By Marti Maguire
RALEIGH, North Carolina (Reuters) - North Carolina has become the first state to cut off welfare benefits to poor residents in the wake of the partial federal government shutdown, ordering a halt to processing November applications until a deal is reached to end the federal standstill.
More than 20,000 people - most of them children - receive monthly benefits aimed at helping them buy food and other basic supplies through North Carolina's welfare program, called Work First, which is fully funded by the federal government. Recipients must reapply each month.
The state's Department of Health and Human Services told its local offices in a letter dated October 10 not to process applications for November benefits until the federal government reaches a deal to restore normal operations.
"We are heavily dependent on federal dollars," said Julie Henry, spokeswoman for the state HHS department. "When these kinds of things happen at the federal level, it has an immediate impact."
Other North Carolina programs funded through the federal Temporary Assistance for Needy Families (TANF) grant also will be affected. That list includes childcare subsidies that cover more than 70,000 children and have already ceased being distributed in some parts of the state.
The federal agency that oversees TANF, the Office of the Administration for Children and Families, urged states to continue funding the program, saying in a letter that the states would be reimbursed unless Congress specifies otherwise.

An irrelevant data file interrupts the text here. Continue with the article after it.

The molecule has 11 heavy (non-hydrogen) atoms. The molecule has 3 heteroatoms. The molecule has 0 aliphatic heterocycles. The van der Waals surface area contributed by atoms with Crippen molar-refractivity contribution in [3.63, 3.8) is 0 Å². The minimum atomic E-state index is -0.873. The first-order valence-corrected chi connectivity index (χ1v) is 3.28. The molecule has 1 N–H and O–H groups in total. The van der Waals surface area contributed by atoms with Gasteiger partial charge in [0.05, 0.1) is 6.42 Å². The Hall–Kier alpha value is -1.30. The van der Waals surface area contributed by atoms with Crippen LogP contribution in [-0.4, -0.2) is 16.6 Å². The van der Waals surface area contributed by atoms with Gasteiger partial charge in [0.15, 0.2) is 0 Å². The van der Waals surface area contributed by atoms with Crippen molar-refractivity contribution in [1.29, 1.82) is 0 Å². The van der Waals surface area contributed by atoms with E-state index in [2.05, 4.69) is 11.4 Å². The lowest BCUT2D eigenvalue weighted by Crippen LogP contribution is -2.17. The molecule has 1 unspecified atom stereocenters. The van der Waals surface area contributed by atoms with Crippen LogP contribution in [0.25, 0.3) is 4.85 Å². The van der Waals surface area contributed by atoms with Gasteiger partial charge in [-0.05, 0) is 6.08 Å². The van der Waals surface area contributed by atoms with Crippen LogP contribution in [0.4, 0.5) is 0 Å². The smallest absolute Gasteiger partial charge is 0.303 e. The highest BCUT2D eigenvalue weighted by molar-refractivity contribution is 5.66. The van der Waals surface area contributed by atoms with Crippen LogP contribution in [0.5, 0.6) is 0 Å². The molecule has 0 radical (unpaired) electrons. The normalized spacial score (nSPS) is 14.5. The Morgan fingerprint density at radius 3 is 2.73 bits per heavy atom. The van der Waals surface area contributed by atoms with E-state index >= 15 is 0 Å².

Critics note that a state "rainy day fund" has $650 million for emergency use and say it's politics, not finances, that drives North Carolina's position on federal programs. The Work First program cost about $4.8 million for September in North Carolina.
"I would say this is an emergency," says Alexandra Sirota, director of the North Carolina Budget and Tax Center, which advocates for low-income citizens. "They're cutting off a lifeline for thousands of North Carolina families who have experienced significant hardships."
Last week, the same state department briefly planned to suspend WIC benefits, which supply baby formula and other staples to poor women with young children. That decision, also unique nationwide, was reversed a day later after the state budget director intervened to provide funds to keep it going.
Workers have been told to continue accepting the applications for November benefits but not to process them until the federal government shutdown ends.
The benefits are applied for and received on a rolling basis. There is no deadline for applying and no single day in which people receive the benefits. That said, anyone who applied for October before this week will receive their benefits.
The state of Arizona said earlier in October it would suspend TANF benefits, but reversed that decision. Governor Jan Brewer ordered that state funds be used to continue the program through October 31.
(Editing by Barbara Goldberg, David Bailey and Cynthia Osterman)